New technology making braces more comfortable


"Not worry about what people think, you know," Ellen Hsu said.

Hsu is all smiles when she plays with her newborn son. And that smile is actually improving thanks to an evolving technology.

Hsu has been fitted for the popular Invisalign braces. The braces themselves aren't new, but the method her dentist is using to adjust them is a departure from the traditional molds used by most orthodontists.

"It's called the iTero scanner; now we can have digital study models without have to take the goopy impressions," said orthodontist Bella Shen Garnett, D.M.D., M.M.Sc., P.C.

First Garnett reaches for the wand style scanner that will photograph Ellen's teeth. It's connected to a computer system that will ultimately beam from the images from her practice in San Francisco to a company lab. Over the next several minutes, Garnett guides the camera around Hsu's upper and lower jawline. The device is completely optical, producing no radiation. Step by step, the camera builds a three-dimensional map of Hsu's teeth. The computer alerts the dentist if a section that does not have a complete image, so it can be re-photographed.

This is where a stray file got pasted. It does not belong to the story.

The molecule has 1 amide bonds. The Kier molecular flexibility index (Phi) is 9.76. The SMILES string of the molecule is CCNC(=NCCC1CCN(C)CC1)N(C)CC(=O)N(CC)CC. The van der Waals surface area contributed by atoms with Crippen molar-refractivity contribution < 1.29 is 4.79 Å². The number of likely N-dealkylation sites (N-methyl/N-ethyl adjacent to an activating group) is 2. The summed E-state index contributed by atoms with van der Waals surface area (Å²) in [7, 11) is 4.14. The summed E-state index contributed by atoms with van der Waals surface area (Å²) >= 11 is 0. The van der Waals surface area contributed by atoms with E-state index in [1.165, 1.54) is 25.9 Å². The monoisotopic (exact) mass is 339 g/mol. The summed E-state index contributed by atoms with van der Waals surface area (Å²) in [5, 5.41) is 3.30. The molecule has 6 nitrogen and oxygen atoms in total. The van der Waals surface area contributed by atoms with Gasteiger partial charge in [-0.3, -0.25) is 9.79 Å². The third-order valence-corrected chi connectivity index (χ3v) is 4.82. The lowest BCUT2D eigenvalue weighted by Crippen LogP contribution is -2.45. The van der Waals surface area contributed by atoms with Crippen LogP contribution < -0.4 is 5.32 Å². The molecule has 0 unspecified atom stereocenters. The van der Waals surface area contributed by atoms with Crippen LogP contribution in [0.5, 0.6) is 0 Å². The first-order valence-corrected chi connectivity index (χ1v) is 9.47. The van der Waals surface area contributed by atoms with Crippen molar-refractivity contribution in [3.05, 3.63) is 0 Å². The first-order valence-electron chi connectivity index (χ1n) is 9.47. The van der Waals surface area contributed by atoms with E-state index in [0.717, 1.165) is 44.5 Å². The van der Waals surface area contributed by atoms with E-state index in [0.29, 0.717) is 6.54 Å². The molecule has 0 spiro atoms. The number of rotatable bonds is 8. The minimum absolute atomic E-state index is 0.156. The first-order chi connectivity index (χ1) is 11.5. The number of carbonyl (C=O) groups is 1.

"It's very, very precise and very accurate, the trays fit better than when we used molds," Garnett said.

She says the process is typically quicker than traditional impressions, which must set in the mouth.

"With the goopy impressions we would have to leave the material, which did not taste good, in the mouth for 3-5 minutes, and if the result was not good, they'd have to take another and some patients would sit for 2-3 impressions," Garnett said.

Cost can vary by practice. Garnett does not charge extra for the digital impressions.

As for Hsu, she's anxious to see the results, once her straightening is finished.

"Oh gosh, just being more confident, and not have to worry about what my teeth might look like and what people think," she said.

Turnaround time also tends to be faster because the digital images are sent instantaneously, rather than having to ship a mold. The information stored with the images then helps technicians speed up much of fabrication process.

Written and produced by Tim Didion.

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